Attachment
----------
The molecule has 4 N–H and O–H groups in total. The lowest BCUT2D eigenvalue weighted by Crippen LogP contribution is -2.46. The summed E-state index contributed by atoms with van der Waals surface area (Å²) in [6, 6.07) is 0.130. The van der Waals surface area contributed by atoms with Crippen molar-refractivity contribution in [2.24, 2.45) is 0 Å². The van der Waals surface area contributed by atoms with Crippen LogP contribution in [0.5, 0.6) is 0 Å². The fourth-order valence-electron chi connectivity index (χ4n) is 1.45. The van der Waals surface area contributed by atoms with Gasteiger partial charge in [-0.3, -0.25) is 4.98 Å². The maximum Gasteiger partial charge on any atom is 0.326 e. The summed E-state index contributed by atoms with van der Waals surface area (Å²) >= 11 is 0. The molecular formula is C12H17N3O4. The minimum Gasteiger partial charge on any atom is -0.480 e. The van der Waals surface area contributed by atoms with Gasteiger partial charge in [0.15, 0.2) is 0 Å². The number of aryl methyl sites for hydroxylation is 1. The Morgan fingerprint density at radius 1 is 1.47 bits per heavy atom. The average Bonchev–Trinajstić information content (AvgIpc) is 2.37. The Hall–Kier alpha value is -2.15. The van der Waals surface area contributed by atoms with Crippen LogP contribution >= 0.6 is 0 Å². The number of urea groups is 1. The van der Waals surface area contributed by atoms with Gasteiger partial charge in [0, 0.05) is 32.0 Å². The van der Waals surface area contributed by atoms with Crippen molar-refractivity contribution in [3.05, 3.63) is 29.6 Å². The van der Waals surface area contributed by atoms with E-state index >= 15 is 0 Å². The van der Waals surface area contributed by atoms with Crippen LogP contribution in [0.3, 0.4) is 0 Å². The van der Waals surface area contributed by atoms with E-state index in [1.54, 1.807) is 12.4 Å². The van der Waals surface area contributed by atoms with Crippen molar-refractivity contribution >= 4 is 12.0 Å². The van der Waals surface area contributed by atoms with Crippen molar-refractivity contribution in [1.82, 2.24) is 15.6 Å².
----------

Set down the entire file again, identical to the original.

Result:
The molecule has 4 N–H and O–H groups in total. The lowest BCUT2D eigenvalue weighted by Crippen LogP contribution is -2.46. The summed E-state index contributed by atoms with van der Waals surface area (Å²) in [6, 6.07) is 0.130. The van der Waals surface area contributed by atoms with Crippen molar-refractivity contribution in [2.24, 2.45) is 0 Å². The van der Waals surface area contributed by atoms with Crippen LogP contribution in [0.5, 0.6) is 0 Å². The fourth-order valence-electron chi connectivity index (χ4n) is 1.45. The van der Waals surface area contributed by atoms with Gasteiger partial charge in [-0.3, -0.25) is 4.98 Å². The maximum Gasteiger partial charge on any atom is 0.326 e. The summed E-state index contributed by atoms with van der Waals surface area (Å²) >= 11 is 0. The molecular formula is C12H17N3O4. The minimum Gasteiger partial charge on any atom is -0.480 e. The van der Waals surface area contributed by atoms with Gasteiger partial charge in [0.15, 0.2) is 0 Å². The number of aryl methyl sites for hydroxylation is 1. The Morgan fingerprint density at radius 1 is 1.47 bits per heavy atom. The average Bonchev–Trinajstić information content (AvgIpc) is 2.37. The Hall–Kier alpha value is -2.15. The van der Waals surface area contributed by atoms with Crippen LogP contribution >= 0.6 is 0 Å². The number of urea groups is 1. The van der Waals surface area contributed by atoms with Gasteiger partial charge in [0, 0.05) is 32.0 Å². The van der Waals surface area contributed by atoms with Crippen molar-refractivity contribution in [3.05, 3.63) is 29.6 Å². The van der Waals surface area contributed by atoms with E-state index >= 15 is 0 Å². The van der Waals surface area contributed by atoms with Crippen LogP contribution in [0.3, 0.4) is 0 Å². The van der Waals surface area contributed by atoms with E-state index in [1.54, 1.807) is 12.4 Å². The van der Waals surface area contributed by atoms with Crippen molar-refractivity contribution >= 4 is 12.0 Å². The van der Waals surface area contributed by atoms with Crippen molar-refractivity contribution in [1.82, 2.24) is 15.6 Å².